Parole Board Changes Saved at Last Minute: After a slew of political battles only tangentially related to the measure, Oklahoma adopted a policy that requires mental health and substance abuse professionals on its parole board. The idea was introduced in legislation last year, but that stalled. The provision was in another bill this year that sailed through the committee process. But a floor amendment added a separate policy to the bill that would have adjusted sentencing procedures for minors convicted of homicide. That proved to be immensely controversial. On the last day of the legislative session, the mental health policy survived in the form of Senate Bill 185 [Journal Record].

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Tulsa has better options than punitive responses to truancy and homelessness

This post is by OK Policy intern Lydia Lapidus. Lydia is a recent graduate from George Washington University’s Elliott School of International Affairs with a concentration in International Politics.

In recent weeks, the Tulsa City Council has considered ordinances that seek to address the city’s problems with truancy and homelessness. Unfortunately, rather than basing those responses on what works – investing in social services and programs – they instead double down on punitive responses through the criminal justice system. Local governments across the state should do what they can to address problems like these, but we must ensure that they do so in ways that work.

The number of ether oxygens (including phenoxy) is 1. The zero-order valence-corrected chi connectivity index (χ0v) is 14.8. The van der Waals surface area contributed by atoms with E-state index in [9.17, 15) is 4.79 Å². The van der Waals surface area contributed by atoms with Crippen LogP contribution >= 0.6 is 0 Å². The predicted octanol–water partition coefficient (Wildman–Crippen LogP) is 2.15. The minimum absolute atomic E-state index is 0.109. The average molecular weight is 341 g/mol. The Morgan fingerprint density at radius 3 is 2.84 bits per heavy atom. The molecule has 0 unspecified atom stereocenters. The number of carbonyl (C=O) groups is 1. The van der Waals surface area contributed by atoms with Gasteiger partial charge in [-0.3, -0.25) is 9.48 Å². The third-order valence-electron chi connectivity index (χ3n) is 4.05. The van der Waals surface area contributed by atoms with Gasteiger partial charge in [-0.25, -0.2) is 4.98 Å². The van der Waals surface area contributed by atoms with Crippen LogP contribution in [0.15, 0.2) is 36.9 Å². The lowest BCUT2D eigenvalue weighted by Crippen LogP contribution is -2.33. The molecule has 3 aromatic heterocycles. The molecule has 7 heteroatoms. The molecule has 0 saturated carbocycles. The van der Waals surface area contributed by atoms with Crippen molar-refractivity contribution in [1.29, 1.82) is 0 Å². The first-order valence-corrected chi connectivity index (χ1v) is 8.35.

The circumstances that lead to homelessness and truancy are complex. However, we do know that simply making it easier to fine and incarcerate people in these situations will only perpetuate the very issues the city seeks to address. It’s time for Tulsa to implement cost-effective solutions, not punish citizens who can least afford it.

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In The Know: Group opposed to medical marijuana state question organizes

by | May 16th, 2018 | Posted in Blog, In The Know | Comments (0)

In The KnowIn The Know is your daily briefing on Oklahoma policy-related news. Inclusion of a story does not necessarily mean endorsement by the Oklahoma Policy Institute. Click here to subscribe to In The Know and see past editions.

[One day left to apply! Oklahoma Policy Institute (OK Policy) is seeking two experienced and effective policy analysts to conduct research primarily related to issues of education policy or criminal justice policy, with a particular emphasis on how these policies affect low- and moderate-income Oklahomans. Learn more here.]

In The News